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From: Helmut Eller <heller@co...>  20100723 08:53:29

Hello, I'd like to create a macro/function that when given two series as input produces the "cross product" as output. E.g. (cross (scan '(a b c)) (scan '(1 2 3))) => #Z(a a a b b b c c c) and #Z(1 2 3 1 2 3 1 2 3) Or as picture:    (scan '(a b c)) > > #z(a b c a b c a b c)     cross      (scan '(1 2 3)) > > #z(1 1 1 2 2 2 3 3 3)   I tried this: (defmacro cross (sx sy) `(producing (ox oy) ((genx ,sx) x geny y) (loop (tagbody (setq x (nextin genx (terminateproducing))) (setq geny (generator ,sy)) loop (setq y (progn (nextin geny (go end)))) (nextout ox x) (nextout oy y) (go loop) end)))) (defun foo () (collect (mapping (((x y) (cross (scan '(1 2 3)) (scan '(a b c))))) (cons x y)))) It works but apparently this can't be optimized. Is there a better way to write such "nested loops" where the outputs are "faster" than the inputs? If not, would it be possible to add a new "primitive" for such cases? Helmut 
From: Helmut Eller <heller@co...>  20100723 16:26:11

* Raymond Toy [20100723 15:00+0200] writes: > On 7/23/10 4:15 AM, Helmut Eller wrote: >> Hello, >> >> I'd like to create a macro/function that when given two series >> as input produces the "cross product" as output. E.g. >> >> (cross (scan '(a b c)) (scan '(1 2 3))) >> => #Z(a a a b b b c c c) and #Z(1 2 3 1 2 3 1 2 3) >> > Do the two series have the same length? Yes, the output series have the same length (possibly infinite). > It seems you just replicate > each element 3 times. Why 3? Because there are 3 elements in the > original series? Perhaps a bad example, but yes: 3 because the inputs have length 3. > I'm a bit confused on exactly what cross should do. Another way to write CROSS would be: (defmacro cross (sx sy) `(let ((xs '()) (ys '())) (iterate ((x ,sx)) (iterate ((y ,sy)) (push x xs) (push y ys))) (values (scan (reverse xs)) (scan (reverse ys))))) Obviously inefficient, but hopefully clearer. One series expression drives the outer loop and the other series expression drives the inner loop. The outer loop produces a series; lets call that #z(x_0 x_1 ... x_n). The inner loop consumes that series. For each element x_i the inner loop produces (part of) a series #z(y_i_0 y_i_1 ... y_i_m) and additionally copies x_i m times to a second series (so that clients of CROSS can access the corresponding x and y values). The final two outputs look like: #z(x_0 x_0 ... x_0 x_1 x_1 ... x_1 x_2 x_2 ...) #z(y_0_0 y_0_1 ... y_0_m y_1_0 y_1_1 ... y_1_k y_2_0 y_2_1 ...) y_0_0 and y_1_0 can be different; also m and k can be different. The inner loop doesn't necessarily produce the same values for each iteration of the outer loop; i.e. the y values aren't just replicated. [The series expression of the inner loop should also have access to the current x value. In the example that's possible by accessing the variable x but that's sloppy; the name should better be an argument to CROSS or the second expression should be a lambda taking the value of x as argument.] Helmut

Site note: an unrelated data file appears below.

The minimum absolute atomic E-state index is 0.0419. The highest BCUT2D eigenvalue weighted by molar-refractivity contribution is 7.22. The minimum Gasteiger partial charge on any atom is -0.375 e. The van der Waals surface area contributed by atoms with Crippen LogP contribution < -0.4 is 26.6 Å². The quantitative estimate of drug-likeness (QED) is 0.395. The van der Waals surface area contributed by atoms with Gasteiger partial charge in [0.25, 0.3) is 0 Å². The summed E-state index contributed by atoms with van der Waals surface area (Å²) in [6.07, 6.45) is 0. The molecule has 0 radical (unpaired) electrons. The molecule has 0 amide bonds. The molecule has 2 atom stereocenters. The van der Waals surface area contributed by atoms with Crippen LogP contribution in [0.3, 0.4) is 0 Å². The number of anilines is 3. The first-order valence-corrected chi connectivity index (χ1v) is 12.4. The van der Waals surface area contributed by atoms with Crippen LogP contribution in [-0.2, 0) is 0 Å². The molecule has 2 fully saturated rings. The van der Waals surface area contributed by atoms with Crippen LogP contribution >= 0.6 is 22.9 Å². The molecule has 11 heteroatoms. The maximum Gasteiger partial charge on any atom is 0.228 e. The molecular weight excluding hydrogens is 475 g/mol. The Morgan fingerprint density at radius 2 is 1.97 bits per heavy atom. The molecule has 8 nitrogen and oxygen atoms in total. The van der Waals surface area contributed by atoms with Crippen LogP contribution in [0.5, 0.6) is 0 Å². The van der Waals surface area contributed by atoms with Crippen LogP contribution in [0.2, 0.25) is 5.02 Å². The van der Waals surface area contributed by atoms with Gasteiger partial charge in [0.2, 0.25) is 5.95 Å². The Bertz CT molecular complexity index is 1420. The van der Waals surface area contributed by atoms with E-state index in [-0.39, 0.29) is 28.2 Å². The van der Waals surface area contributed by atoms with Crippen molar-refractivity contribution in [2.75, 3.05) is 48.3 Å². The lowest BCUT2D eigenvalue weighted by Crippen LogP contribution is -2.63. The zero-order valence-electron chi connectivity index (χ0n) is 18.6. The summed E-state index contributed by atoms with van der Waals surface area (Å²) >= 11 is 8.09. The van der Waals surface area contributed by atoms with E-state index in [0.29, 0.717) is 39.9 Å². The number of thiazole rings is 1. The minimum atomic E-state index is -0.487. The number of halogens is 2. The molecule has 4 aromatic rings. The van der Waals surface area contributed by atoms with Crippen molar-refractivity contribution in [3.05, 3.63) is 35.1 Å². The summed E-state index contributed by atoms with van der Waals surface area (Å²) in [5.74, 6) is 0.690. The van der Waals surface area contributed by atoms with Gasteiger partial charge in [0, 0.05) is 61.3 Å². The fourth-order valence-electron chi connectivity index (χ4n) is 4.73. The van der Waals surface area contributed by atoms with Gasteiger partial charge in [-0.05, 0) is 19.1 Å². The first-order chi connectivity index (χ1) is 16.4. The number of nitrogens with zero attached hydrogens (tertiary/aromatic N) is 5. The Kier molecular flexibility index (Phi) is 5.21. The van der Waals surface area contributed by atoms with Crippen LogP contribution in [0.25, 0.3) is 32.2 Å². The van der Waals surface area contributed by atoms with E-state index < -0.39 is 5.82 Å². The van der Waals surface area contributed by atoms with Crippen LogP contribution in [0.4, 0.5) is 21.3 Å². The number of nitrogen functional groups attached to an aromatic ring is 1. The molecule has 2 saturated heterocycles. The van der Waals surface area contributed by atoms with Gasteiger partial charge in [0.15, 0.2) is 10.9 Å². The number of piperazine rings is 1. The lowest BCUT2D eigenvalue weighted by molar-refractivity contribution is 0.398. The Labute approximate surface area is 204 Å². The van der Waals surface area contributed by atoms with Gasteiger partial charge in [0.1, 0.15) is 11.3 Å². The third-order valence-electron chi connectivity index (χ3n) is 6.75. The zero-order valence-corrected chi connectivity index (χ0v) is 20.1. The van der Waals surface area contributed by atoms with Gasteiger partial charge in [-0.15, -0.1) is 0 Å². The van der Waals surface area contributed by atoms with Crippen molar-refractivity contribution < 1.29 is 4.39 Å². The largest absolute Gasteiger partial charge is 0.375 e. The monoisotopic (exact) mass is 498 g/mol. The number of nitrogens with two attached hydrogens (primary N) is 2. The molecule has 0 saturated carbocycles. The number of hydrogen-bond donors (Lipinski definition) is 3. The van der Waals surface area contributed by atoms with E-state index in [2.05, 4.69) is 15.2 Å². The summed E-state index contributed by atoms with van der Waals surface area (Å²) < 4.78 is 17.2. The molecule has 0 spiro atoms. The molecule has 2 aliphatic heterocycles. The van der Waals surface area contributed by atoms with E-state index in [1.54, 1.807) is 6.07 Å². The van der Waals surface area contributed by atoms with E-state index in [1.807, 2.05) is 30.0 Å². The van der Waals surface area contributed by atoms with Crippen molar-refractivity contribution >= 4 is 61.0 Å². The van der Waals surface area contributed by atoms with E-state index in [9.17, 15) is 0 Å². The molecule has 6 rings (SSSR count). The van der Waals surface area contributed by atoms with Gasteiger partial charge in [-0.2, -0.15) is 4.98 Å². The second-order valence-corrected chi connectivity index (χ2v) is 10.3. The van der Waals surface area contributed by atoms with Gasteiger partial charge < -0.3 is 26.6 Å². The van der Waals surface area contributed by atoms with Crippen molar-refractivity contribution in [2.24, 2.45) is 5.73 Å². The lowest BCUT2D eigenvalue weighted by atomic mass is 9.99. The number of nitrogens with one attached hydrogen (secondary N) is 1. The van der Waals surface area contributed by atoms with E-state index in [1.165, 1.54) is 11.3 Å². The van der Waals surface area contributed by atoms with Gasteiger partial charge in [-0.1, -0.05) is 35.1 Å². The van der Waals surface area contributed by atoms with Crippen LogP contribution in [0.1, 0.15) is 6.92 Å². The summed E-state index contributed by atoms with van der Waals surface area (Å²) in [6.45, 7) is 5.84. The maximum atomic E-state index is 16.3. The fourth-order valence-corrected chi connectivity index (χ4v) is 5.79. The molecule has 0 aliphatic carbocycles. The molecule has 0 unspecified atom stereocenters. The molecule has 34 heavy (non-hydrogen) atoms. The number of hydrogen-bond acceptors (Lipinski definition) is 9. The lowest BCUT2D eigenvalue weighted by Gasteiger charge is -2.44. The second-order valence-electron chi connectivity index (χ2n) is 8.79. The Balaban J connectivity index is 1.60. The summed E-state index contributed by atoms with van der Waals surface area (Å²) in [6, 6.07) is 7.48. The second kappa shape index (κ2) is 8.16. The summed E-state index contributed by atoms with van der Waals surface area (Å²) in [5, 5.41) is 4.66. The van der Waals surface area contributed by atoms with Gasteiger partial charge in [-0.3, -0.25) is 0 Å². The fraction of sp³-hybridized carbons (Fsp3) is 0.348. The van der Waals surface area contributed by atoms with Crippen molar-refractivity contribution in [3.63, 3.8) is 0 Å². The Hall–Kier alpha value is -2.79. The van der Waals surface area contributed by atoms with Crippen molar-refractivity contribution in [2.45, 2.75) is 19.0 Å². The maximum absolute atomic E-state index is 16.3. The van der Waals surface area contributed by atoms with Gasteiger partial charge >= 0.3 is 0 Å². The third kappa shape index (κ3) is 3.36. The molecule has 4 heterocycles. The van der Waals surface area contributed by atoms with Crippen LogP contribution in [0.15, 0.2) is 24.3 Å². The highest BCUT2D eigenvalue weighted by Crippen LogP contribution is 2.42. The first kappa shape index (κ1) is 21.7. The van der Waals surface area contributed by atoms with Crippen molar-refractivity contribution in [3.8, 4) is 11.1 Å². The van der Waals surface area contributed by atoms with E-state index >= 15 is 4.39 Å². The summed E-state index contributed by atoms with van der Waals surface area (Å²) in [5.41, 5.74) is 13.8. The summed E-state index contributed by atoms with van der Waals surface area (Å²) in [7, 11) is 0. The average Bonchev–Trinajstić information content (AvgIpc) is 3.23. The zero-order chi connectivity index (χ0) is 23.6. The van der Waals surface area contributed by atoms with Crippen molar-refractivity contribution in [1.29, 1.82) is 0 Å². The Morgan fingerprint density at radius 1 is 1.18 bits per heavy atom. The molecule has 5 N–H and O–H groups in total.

From: Raymond Toy <toy.raymond@gm...>  20100726 00:13:58

On 7/23/10 12:25 PM, Helmut Eller wrote: > * Raymond Toy [20100723 15:00+0200] writes: > >> On 7/23/10 4:15 AM, Helmut Eller wrote: >>> Hello, >>> >>> I'd like to create a macro/function that when given two series >>> as input produces the "cross product" as output. E.g. >>> >>> (cross (scan '(a b c)) (scan '(1 2 3))) >>> => #Z(a a a b b b c c c) and #Z(1 2 3 1 2 3 1 2 3) >>> >> Do the two series have the same length? > Yes, the output series have the same length (possibly infinite). Sorry, I'm still confused. If the series have infinite length, then the first series from cross will repeat the first element forever? Or something else? > >> I'm a bit confused on exactly what cross should do. > Another way to write CROSS would be: > > (defmacro cross (sx sy) > `(let ((xs '()) (ys '())) > (iterate ((x ,sx)) > (iterate ((y ,sy)) > (push x xs) > (push y ys))) > (values (scan (reverse xs)) > (scan (reverse ys))))) > > Obviously inefficient, but hopefully clearer. This produces something different from the original cross. I get (cross (scan '(a b c)) (scan '(1 2 3))) > #Z(a a a b b b c c c) #z(1 2 3 1 2 3 1 2 3) > One series expression drives the outer loop and the other series > expression drives the inner loop. The outer loop produces a series; > lets call that #z(x_0 x_1 ... x_n). The inner loop consumes that > series. For each element x_i the inner loop produces (part of) a series > #z(y_i_0 y_i_1 ... y_i_m) and additionally copies x_i m times to a What is the value of m? How is it derived from the inputs? I think it's ok if the output of a series function is "faster" than the inputs. The function SPREAD produces more output data than the input data series. Ray